Indonesia's health minister promised to work harder to protect the public from bird flu after two young children died of the H5N1 virus, raising the country's toll to 22.
"We will carry out intensive rapid diagnosis of patients suspected of having the disease," Siti Fadilah Supari told reporters late on Friday, after tests came back positive for a three-year-old boy and a 12-year-old girl who died last week.
Both were from Central Java province and apparently became ill after coming into contact with sick chickens.
Hariadi Wibisono, a senior Health Ministry official, supported the call for quicker diagnoses, but denied that the government had been slow in determining suspect human bird flu cases.
"There's nothing wrong so far," he said. "This rapid diagnosis will allow doctors to determine human bird flu cases as early as possible."
The H5N1 strain of the virus has killed or forced the culling of more than 140 million chickens and ducks across Asia since 2003, and has recently spread to Europe, Africa and the Middle East.
Ninety-seven people also have died, two-thirds of them in Indonesia and Vietnam, according to the World Health Organization (WHO)
Indonesia has been criticized for not acting fast enough to quell the spread of the disease when it first appeared in chickens three years ago.
The government has said it can do little more than vaccinate poultry stocks -- arguing the internationally recommended policy of slaughtering all chickens and ducks in affected areas would be too costly.
It occasionally carries out selective slaughters, but those efforts are seen largely as made-for-TV public relations campaigns.
The virus has appeared in birds in 26 of the country's 33 provinces, and jumped to humans killing 22 -- all in the last nine months.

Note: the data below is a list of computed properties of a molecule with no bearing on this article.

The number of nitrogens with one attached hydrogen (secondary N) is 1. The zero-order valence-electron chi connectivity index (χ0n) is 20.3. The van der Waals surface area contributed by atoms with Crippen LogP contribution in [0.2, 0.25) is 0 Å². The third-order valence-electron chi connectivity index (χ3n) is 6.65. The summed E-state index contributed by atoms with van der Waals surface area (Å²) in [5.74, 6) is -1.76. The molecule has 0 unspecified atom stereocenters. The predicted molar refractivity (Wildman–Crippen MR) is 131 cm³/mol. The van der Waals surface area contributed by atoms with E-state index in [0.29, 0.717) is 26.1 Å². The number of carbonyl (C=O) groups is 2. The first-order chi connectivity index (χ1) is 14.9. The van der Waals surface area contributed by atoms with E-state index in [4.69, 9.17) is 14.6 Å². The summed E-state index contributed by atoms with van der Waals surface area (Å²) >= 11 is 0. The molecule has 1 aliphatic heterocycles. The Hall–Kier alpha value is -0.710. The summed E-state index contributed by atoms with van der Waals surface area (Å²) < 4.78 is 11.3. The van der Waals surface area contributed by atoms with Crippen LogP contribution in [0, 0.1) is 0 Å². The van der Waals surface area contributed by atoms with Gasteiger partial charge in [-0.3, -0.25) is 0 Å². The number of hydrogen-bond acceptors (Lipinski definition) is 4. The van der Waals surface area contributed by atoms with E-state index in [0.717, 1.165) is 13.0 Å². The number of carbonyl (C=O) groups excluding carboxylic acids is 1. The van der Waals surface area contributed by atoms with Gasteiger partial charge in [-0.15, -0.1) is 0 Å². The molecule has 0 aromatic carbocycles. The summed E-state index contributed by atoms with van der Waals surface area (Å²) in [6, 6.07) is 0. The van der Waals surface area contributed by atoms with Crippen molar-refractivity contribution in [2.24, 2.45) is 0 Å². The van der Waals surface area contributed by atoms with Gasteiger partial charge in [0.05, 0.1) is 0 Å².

Meanwhile, the WHO plans to reinforce a team of experts in Azerbaijan, as authorities in the former Soviet republic investigate whether four people who died in recent days were infected with the H5N1 strain of bird flu.
The WHO will send additional lab equipment, testing supplies and other equipment tomorrow, the UN health organization said in a statement released at its Geneva headquarters.
Authorities in Azerbaijan said they were investigating the deaths of a 16-year-old boy at a Baku clinic on Friday and a 17-year-old girl who died on Wednesday. Samples were to be sent to Britain next week for testing to see if they were infected with the virus.
Both teens were from the same district on the Caspian Sea coast.
Earlier tests were negative on a 20-year-old woman from the same district who died recently following acute pneumonia, which is common in cases of H5N1 infection.
The H5N1 virus was discovered in wild birds in Azerbaijan last month in an area along the Caspian Sea coast near Baku and has spread to the northeast and the southwest near the border with Iran, but it has not been confirmed in the district where the human fatalities occurred.